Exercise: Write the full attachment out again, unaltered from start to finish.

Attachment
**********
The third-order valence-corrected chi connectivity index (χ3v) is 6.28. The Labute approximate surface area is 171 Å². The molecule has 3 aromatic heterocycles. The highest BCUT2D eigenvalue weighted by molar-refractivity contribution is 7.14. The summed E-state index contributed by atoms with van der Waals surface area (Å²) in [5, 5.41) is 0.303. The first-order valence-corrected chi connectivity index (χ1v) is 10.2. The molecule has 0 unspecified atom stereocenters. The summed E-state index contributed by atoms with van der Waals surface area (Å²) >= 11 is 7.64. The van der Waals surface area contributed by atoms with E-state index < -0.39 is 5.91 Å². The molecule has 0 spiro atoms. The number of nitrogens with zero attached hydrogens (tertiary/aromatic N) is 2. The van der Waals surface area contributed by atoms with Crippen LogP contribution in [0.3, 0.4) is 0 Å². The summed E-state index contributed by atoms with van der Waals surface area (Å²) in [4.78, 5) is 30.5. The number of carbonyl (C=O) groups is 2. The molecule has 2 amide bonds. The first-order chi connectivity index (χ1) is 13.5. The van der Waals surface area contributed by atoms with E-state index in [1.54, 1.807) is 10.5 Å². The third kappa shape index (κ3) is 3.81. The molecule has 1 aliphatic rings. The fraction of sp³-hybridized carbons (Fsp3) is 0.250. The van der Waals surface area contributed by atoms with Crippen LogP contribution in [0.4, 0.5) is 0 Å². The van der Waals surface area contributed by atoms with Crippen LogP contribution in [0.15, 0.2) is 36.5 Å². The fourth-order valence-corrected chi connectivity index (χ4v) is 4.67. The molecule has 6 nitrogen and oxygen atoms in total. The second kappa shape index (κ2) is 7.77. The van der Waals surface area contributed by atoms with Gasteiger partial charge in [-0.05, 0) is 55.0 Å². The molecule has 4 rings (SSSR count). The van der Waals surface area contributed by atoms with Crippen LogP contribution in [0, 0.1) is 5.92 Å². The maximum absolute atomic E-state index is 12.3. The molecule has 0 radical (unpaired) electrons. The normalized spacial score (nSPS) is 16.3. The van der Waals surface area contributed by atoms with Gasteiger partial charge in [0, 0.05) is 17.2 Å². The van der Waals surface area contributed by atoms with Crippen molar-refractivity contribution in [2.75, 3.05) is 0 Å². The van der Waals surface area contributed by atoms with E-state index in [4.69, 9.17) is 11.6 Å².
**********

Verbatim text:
The third-order valence-corrected chi connectivity index (χ3v) is 6.28. The Labute approximate surface area is 171 Å². The molecule has 3 aromatic heterocycles. The highest BCUT2D eigenvalue weighted by molar-refractivity contribution is 7.14. The summed E-state index contributed by atoms with van der Waals surface area (Å²) in [5, 5.41) is 0.303. The first-order valence-corrected chi connectivity index (χ1v) is 10.2. The molecule has 0 unspecified atom stereocenters. The summed E-state index contributed by atoms with van der Waals surface area (Å²) >= 11 is 7.64. The van der Waals surface area contributed by atoms with E-state index < -0.39 is 5.91 Å². The molecule has 0 spiro atoms. The number of nitrogens with zero attached hydrogens (tertiary/aromatic N) is 2. The van der Waals surface area contributed by atoms with Crippen LogP contribution in [0.3, 0.4) is 0 Å². The summed E-state index contributed by atoms with van der Waals surface area (Å²) in [4.78, 5) is 30.5. The number of carbonyl (C=O) groups is 2. The molecule has 2 amide bonds. The first-order chi connectivity index (χ1) is 13.5. The van der Waals surface area contributed by atoms with E-state index in [1.54, 1.807) is 10.5 Å². The third kappa shape index (κ3) is 3.81. The molecule has 1 aliphatic rings. The fraction of sp³-hybridized carbons (Fsp3) is 0.250. The van der Waals surface area contributed by atoms with Crippen LogP contribution in [0.4, 0.5) is 0 Å². The van der Waals surface area contributed by atoms with Crippen LogP contribution in [0.15, 0.2) is 36.5 Å². The fourth-order valence-corrected chi connectivity index (χ4v) is 4.67. The molecule has 6 nitrogen and oxygen atoms in total. The second kappa shape index (κ2) is 7.77. The van der Waals surface area contributed by atoms with Gasteiger partial charge in [-0.05, 0) is 55.0 Å². The molecule has 4 rings (SSSR count). The van der Waals surface area contributed by atoms with Crippen LogP contribution in [0, 0.1) is 5.92 Å². The maximum absolute atomic E-state index is 12.3. The molecule has 0 radical (unpaired) electrons. The normalized spacial score (nSPS) is 16.3. The van der Waals surface area contributed by atoms with Gasteiger partial charge in [0, 0.05) is 17.2 Å². The van der Waals surface area contributed by atoms with Crippen molar-refractivity contribution in [2.75, 3.05) is 0 Å². The van der Waals surface area contributed by atoms with E-state index in [4.69, 9.17) is 11.6 Å².